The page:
Reactionary changes in dentine
Peritubular dentine reduces the size of the dentinal tubules, preventing bacterial penetration and generating a more heavily mineralised dentine. Tubular sclerosis usually forms in a band about halfway between the pulp and amelodentinal junction. It forms a translucent zone which may be visible radiographically and is detectable with hand instruments when excavating caries.
Regular reactionary dentine
Forms at the pulp dentine interface and retains the tubular structure of dentine. Forms in response to mild stimuli and may obliterate pulp horns, increasing the dentine thickness between caries and pulp. Unfortunately it often forms most on the floor and sides of the pulp chamber where it is of little value in defence against caries.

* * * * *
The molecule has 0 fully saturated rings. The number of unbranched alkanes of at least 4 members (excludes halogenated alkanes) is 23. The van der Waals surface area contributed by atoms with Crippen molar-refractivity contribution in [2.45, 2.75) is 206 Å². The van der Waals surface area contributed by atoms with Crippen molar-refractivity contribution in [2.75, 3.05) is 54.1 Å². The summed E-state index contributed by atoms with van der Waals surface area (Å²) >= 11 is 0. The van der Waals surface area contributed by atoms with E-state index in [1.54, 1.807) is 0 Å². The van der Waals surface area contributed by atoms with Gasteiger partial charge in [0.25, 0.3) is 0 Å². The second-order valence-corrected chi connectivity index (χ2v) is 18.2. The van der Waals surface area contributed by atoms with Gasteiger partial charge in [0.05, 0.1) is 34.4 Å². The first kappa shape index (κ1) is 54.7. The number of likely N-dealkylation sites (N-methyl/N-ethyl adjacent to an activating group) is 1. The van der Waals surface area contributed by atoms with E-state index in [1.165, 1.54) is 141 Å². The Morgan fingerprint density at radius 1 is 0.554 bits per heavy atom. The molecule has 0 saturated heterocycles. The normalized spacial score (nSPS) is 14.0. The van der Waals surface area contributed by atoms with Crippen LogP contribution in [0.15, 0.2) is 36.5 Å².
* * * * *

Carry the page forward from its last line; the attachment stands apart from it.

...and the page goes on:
Irregular reactionary dentine
Forms in response to moderate or severe insult by caries and correspondingly ranges from dentine with irregular tubules to a disorganised bone-like mineralised tissue (‘eburnoid’).
Formed when odontoblasts die and their tubules become sealed off. If peritubular dentine formation was extensive before odontoblast death the dead tract may be sclerotic and inhibit advance of caries. If not it may allow more rapid progress.
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